Speakers
avatar for Don Zickus

Don Zickus

Kernel Engineer, Red Hat
Senior Principle Kernel Engineer at Red Hat for over 13 years. I have been involved in most of the RHEL kernel process changes throughout those years and continue to work on making improvements. I have spent a number of years maintaining various drivers and subsystems for the RHEL... Read More →


Saturday January 27, 2018 3:00pm - 3:53pm
F-E104 Faculty of Information Technology (VUT FIT)

4:30pm

Logs/Metrics gathering with OpenShift EFK Stack
Limited Capacity seats available

"OpenShift provides an EFK (Elasticsearch, Fluentd, Kibana) logging service which can be used for non-containerized as well as containerized applications. We will present an introduction to this service, a short how-to get it running, and a description of the openshift-ansible playbooks used to configure it for production purposes.
We will describe a couple of different deployment scenarios to collect logs from infrastructure services like oVirt and OpenStack. We will give a brief demonstration of Kibana, troubleshooting Elasticsearch with Kopf and how to monitor Elasticsearch using Prometheus. We will describe the lessons learned. Finally, we will present some short term and longer term plans for the project."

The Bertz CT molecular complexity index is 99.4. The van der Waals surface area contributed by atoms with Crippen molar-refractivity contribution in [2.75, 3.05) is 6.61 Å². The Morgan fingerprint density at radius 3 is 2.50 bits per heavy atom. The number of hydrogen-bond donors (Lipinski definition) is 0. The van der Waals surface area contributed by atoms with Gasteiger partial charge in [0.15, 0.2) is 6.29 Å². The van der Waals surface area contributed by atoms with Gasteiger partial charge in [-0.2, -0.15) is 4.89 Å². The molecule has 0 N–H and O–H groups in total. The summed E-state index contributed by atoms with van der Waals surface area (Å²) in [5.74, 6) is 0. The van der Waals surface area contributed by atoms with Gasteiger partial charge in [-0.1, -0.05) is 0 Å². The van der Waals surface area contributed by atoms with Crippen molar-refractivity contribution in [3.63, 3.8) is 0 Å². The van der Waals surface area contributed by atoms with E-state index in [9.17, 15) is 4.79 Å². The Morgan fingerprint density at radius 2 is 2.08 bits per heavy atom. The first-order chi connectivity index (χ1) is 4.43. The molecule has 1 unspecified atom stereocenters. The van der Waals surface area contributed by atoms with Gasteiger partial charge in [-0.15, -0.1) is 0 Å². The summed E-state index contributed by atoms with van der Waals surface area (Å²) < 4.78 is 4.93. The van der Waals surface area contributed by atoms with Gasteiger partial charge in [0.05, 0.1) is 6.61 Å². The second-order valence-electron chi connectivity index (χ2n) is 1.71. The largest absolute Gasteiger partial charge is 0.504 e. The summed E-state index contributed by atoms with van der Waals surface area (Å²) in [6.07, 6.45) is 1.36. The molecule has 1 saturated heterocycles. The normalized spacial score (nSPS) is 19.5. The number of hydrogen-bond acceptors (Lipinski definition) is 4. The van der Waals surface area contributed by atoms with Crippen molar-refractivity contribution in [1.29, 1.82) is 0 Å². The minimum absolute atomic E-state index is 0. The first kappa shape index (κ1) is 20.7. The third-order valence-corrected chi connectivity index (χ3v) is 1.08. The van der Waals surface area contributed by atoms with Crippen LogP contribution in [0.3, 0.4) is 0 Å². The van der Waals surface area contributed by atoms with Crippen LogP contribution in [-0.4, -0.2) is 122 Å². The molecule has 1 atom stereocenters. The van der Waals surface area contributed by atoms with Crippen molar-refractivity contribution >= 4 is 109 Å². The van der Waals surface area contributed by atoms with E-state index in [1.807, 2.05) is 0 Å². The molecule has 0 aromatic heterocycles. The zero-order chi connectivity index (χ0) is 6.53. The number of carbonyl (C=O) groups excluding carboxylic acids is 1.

Speakers
avatar for Josef Karasek

Josef Karasek

-, Red Hat
At Red Hat, Josef works on a scalable aggregated logging solution for OpenShift.
avatar for Jan Wozniak

Jan Wozniak

Software Engineer
YAMOL (yet another member of OpenShift Logging)


Saturday January 27, 2018 4:30pm - 4:53pm
C-D0207 Faculty of Information Technology (VUT FIT)
 
Sunday, January 28
 

10:30am

strace: new features
Limited Capacity filling up

"strace is a diagnostic, debugging and instructional utility for Linux. It is used to monitor and tamper with interactions between processes and the Linux kernel, which include system calls, signal deliveries, and changes of process state.

In 2017, several interesting features were implemented within strace project, including
+ syscall specification improvements: new syscall classes, regular expressions, conditional expressions;
+ detailed parsers of netlink protocols;